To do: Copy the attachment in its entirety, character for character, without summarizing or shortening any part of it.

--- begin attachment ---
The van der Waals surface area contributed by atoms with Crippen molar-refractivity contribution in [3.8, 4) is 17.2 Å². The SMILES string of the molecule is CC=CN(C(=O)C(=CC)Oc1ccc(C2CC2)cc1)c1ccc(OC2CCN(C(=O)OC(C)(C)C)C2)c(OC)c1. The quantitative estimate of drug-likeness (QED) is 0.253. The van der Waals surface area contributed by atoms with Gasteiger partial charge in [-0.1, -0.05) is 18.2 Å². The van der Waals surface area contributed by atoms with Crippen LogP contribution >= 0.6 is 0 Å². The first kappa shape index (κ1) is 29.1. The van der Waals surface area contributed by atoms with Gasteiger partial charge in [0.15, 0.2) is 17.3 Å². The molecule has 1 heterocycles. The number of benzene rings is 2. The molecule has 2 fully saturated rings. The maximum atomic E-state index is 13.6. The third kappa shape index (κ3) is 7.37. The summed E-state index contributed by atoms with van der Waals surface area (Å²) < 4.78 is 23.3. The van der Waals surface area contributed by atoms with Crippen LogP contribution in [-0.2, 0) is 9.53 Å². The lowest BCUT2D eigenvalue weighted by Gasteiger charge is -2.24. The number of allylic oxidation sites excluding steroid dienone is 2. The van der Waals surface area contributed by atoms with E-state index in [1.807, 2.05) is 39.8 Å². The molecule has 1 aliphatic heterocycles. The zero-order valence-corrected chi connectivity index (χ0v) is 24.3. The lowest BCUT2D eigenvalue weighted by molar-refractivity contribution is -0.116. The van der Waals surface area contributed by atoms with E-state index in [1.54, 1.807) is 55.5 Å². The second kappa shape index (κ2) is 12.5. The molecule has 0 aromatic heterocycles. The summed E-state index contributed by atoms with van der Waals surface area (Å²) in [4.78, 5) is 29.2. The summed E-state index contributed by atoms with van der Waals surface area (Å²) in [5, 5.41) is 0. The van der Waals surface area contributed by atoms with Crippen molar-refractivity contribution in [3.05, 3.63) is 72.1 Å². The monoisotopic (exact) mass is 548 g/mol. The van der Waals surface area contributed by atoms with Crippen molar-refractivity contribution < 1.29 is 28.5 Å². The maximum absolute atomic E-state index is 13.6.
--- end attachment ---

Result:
The van der Waals surface area contributed by atoms with Crippen molar-refractivity contribution in [3.8, 4) is 17.2 Å². The SMILES string of the molecule is CC=CN(C(=O)C(=CC)Oc1ccc(C2CC2)cc1)c1ccc(OC2CCN(C(=O)OC(C)(C)C)C2)c(OC)c1. The quantitative estimate of drug-likeness (QED) is 0.253. The van der Waals surface area contributed by atoms with Gasteiger partial charge in [-0.1, -0.05) is 18.2 Å². The van der Waals surface area contributed by atoms with Crippen LogP contribution >= 0.6 is 0 Å². The first kappa shape index (κ1) is 29.1. The van der Waals surface area contributed by atoms with Gasteiger partial charge in [0.15, 0.2) is 17.3 Å². The molecule has 1 heterocycles. The number of benzene rings is 2. The molecule has 2 fully saturated rings. The maximum atomic E-state index is 13.6. The third kappa shape index (κ3) is 7.37. The summed E-state index contributed by atoms with van der Waals surface area (Å²) < 4.78 is 23.3. The van der Waals surface area contributed by atoms with Crippen LogP contribution in [-0.2, 0) is 9.53 Å². The lowest BCUT2D eigenvalue weighted by Gasteiger charge is -2.24. The number of allylic oxidation sites excluding steroid dienone is 2. The van der Waals surface area contributed by atoms with E-state index in [1.807, 2.05) is 39.8 Å². The molecule has 1 aliphatic heterocycles. The zero-order valence-corrected chi connectivity index (χ0v) is 24.3. The lowest BCUT2D eigenvalue weighted by molar-refractivity contribution is -0.116. The van der Waals surface area contributed by atoms with E-state index in [1.54, 1.807) is 55.5 Å². The second kappa shape index (κ2) is 12.5. The molecule has 0 aromatic heterocycles. The summed E-state index contributed by atoms with van der Waals surface area (Å²) in [4.78, 5) is 29.2. The summed E-state index contributed by atoms with van der Waals surface area (Å²) in [5, 5.41) is 0. The van der Waals surface area contributed by atoms with Crippen molar-refractivity contribution in [3.05, 3.63) is 72.1 Å². The monoisotopic (exact) mass is 548 g/mol. The van der Waals surface area contributed by atoms with Crippen molar-refractivity contribution < 1.29 is 28.5 Å². The maximum absolute atomic E-state index is 13.6.